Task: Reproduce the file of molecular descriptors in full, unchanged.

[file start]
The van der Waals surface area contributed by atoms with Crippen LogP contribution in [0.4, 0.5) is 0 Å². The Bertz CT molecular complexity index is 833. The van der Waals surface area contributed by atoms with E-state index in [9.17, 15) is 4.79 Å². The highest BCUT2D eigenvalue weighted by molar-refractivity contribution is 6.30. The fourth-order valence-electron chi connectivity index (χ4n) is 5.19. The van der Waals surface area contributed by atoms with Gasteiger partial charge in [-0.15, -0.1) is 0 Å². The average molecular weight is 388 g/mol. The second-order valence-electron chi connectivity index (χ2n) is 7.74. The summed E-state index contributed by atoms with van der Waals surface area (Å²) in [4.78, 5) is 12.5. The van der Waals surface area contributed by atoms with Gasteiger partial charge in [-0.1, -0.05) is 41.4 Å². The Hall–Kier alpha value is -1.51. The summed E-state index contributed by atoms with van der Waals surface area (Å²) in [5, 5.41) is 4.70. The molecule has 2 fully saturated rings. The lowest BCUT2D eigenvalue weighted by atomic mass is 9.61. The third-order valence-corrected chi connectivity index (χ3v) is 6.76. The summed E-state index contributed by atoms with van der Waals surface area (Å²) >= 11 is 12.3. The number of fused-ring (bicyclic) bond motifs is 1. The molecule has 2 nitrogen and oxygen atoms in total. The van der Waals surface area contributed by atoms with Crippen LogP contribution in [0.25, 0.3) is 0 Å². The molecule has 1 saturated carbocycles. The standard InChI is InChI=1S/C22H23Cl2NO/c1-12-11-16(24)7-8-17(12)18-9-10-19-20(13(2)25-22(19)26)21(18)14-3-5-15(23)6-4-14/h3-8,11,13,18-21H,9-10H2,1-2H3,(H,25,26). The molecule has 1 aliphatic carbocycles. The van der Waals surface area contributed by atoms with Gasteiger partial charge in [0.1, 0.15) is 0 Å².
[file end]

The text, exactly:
The van der Waals surface area contributed by atoms with Crippen LogP contribution in [0.4, 0.5) is 0 Å². The Bertz CT molecular complexity index is 833. The van der Waals surface area contributed by atoms with E-state index in [9.17, 15) is 4.79 Å². The highest BCUT2D eigenvalue weighted by molar-refractivity contribution is 6.30. The fourth-order valence-electron chi connectivity index (χ4n) is 5.19. The van der Waals surface area contributed by atoms with Gasteiger partial charge in [-0.15, -0.1) is 0 Å². The average molecular weight is 388 g/mol. The second-order valence-electron chi connectivity index (χ2n) is 7.74. The summed E-state index contributed by atoms with van der Waals surface area (Å²) in [4.78, 5) is 12.5. The van der Waals surface area contributed by atoms with Gasteiger partial charge in [-0.1, -0.05) is 41.4 Å². The Hall–Kier alpha value is -1.51. The summed E-state index contributed by atoms with van der Waals surface area (Å²) in [5, 5.41) is 4.70. The molecule has 2 fully saturated rings. The lowest BCUT2D eigenvalue weighted by atomic mass is 9.61. The third-order valence-corrected chi connectivity index (χ3v) is 6.76. The summed E-state index contributed by atoms with van der Waals surface area (Å²) >= 11 is 12.3. The number of fused-ring (bicyclic) bond motifs is 1. The molecule has 2 nitrogen and oxygen atoms in total. The van der Waals surface area contributed by atoms with Crippen LogP contribution in [0.25, 0.3) is 0 Å². The molecule has 1 saturated carbocycles. The standard InChI is InChI=1S/C22H23Cl2NO/c1-12-11-16(24)7-8-17(12)18-9-10-19-20(13(2)25-22(19)26)21(18)14-3-5-15(23)6-4-14/h3-8,11,13,18-21H,9-10H2,1-2H3,(H,25,26). The molecule has 1 aliphatic carbocycles. The van der Waals surface area contributed by atoms with Gasteiger partial charge in [0.1, 0.15) is 0 Å².